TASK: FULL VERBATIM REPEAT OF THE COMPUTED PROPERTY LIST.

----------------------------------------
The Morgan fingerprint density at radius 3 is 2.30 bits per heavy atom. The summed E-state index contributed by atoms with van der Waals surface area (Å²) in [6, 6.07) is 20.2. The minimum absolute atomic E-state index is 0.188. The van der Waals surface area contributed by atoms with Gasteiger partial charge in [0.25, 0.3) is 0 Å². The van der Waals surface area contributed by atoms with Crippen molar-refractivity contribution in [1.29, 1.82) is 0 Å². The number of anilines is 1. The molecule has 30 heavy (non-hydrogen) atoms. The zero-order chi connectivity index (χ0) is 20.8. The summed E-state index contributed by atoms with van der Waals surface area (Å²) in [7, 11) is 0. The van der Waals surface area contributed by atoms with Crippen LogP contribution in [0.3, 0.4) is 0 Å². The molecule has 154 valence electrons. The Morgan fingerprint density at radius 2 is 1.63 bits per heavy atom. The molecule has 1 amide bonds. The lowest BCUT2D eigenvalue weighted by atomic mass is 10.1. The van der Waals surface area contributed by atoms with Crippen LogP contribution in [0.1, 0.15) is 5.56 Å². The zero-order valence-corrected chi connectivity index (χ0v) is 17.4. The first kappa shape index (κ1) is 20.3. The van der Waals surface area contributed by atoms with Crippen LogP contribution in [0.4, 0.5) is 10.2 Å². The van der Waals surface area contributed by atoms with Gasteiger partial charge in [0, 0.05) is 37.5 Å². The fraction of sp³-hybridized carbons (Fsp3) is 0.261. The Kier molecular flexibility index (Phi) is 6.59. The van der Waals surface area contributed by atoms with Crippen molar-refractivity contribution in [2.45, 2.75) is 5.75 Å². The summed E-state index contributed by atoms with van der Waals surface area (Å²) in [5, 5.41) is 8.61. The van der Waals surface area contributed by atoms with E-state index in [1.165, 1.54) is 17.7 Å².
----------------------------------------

The Morgan fingerprint density at radius 3 is 2.30 bits per heavy atom. The summed E-state index contributed by atoms with van der Waals surface area (Å²) in [6, 6.07) is 20.2. The minimum absolute atomic E-state index is 0.188. The van der Waals surface area contributed by atoms with Gasteiger partial charge in [0.25, 0.3) is 0 Å². The van der Waals surface area contributed by atoms with Crippen molar-refractivity contribution in [1.29, 1.82) is 0 Å². The number of anilines is 1. The molecule has 30 heavy (non-hydrogen) atoms. The zero-order chi connectivity index (χ0) is 20.8. The summed E-state index contributed by atoms with van der Waals surface area (Å²) in [7, 11) is 0. The van der Waals surface area contributed by atoms with Crippen LogP contribution in [0.3, 0.4) is 0 Å². The molecule has 154 valence electrons. The Morgan fingerprint density at radius 2 is 1.63 bits per heavy atom. The molecule has 1 amide bonds. The lowest BCUT2D eigenvalue weighted by atomic mass is 10.1. The van der Waals surface area contributed by atoms with Crippen LogP contribution in [0.1, 0.15) is 5.56 Å². The zero-order valence-corrected chi connectivity index (χ0v) is 17.4. The first kappa shape index (κ1) is 20.3. The van der Waals surface area contributed by atoms with Crippen LogP contribution in [0.4, 0.5) is 10.2 Å². The van der Waals surface area contributed by atoms with Gasteiger partial charge in [0, 0.05) is 37.5 Å². The fraction of sp³-hybridized carbons (Fsp3) is 0.261. The Kier molecular flexibility index (Phi) is 6.59. The van der Waals surface area contributed by atoms with Crippen molar-refractivity contribution in [2.45, 2.75) is 5.75 Å². The summed E-state index contributed by atoms with van der Waals surface area (Å²) in [5, 5.41) is 8.61. The van der Waals surface area contributed by atoms with E-state index in [1.165, 1.54) is 17.7 Å².